Jan van de Putte’s Diese Freiheit is monodramatic musical poem for contralto, ensemble and electronics. At first, having read through the text, I thought the work was based on the mental decline of Miss Havisham, however having talked with the composer he mentioned that the piece was in fact based on a text by Franz Kafka..

I was handed the score around 4 hours before starting my first rehearsal. This wasn’t the unusual or daunting part of the experience, but 3 of those 4 hours were spent assisting Manoj in a separate rehearsal. This rehearsal was followed by a meeting with the chief technician, who wanted to know about my requirements from the “Disklavier”, the only part of the score that utterly baffled me, as there was no introduction written. I’ll never forget the sight of walking into the hall and discovering a grand piano suspended 5 metres above the stage (which I discovered later was a reference to Kafka’s castle in the clouds).

This covering job was unlike any other I’d done in my life, mostly because Reinbert didn’t actually pull out at all and was absolutely furious at the thought of my presence. On stage, he was sitting at an upright piano facing the ensemble, while I was hidden away – used only as a practical tool and not a public accessory. (Something I was ok with, the show wasn’t about me and everyone else involved was relieved that I was there. Gerrie remains one of the greatest and most self-reliant singers I’ve ever worked with – an absolute tour de force.)

At first, Reinbert did not like me. I was aware that he had a reputation of being far from a kind and gentle soul, so did my best to balance “killing with kindness” with standing my ground and getting the job done. Considering he was one of the famous Notenkrakers, one of the greatest figures of Dutch contemporary music, I knew he was the centre of attention. However, being as frail as he was, it was no surprise that physically he was past his prime and not willing to accept it. My least favourite part of the process was the beginning of the work: considering I was following a piano in the sky on a timed soundtrack (and that I have a generally solid feeling for tempo), it was extremely irritating having Reinbert constantly shout the incorrect tempo above me, which always caused confusion among the other musicians.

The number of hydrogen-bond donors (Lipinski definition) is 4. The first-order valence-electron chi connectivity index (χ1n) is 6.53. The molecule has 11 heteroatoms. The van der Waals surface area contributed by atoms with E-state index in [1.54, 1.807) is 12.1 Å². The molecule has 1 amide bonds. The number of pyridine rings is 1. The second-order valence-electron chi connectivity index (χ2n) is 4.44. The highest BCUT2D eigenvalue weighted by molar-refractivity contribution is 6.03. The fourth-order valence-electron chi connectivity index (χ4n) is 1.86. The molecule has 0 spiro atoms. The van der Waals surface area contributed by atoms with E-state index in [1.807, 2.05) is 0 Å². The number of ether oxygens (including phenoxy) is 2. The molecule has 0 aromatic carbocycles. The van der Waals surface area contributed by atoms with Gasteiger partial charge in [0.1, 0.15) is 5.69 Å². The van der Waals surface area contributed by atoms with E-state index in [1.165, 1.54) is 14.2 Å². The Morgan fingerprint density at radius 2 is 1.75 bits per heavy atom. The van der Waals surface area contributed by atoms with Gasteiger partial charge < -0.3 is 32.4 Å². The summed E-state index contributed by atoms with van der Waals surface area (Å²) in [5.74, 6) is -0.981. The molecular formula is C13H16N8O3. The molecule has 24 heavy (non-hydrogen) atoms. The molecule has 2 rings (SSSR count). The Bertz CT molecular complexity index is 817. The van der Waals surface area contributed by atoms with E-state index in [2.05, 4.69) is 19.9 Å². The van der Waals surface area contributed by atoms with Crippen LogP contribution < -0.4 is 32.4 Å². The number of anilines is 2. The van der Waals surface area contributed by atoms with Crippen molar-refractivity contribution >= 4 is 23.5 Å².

Throughout the week though, he did warm to me and we formed a more amicable relationship as the concerts approached (at times these big personalities come around eventually). It was awe-inspiring to see him at work, being able to perform works by Shostakovich, Klaas de Vries, Kurtág and his own adaptation of Schubert’s “Der Doppelgänger” (which worked incredibly effectively), while throwing all caution to the wind to fulfil one’s passion. Deep down I had a feeling that he’d be at least retiring soon, but I had no idea that it would be his last time ever on stage.

Both projects will stay with me forever, but the first was something unique. At the sound of applause I didn’t immediately go to the front: it wasn’t my place. Although he was far from the most likeable man, I’ll remember Reinbert with a unique from of fondness.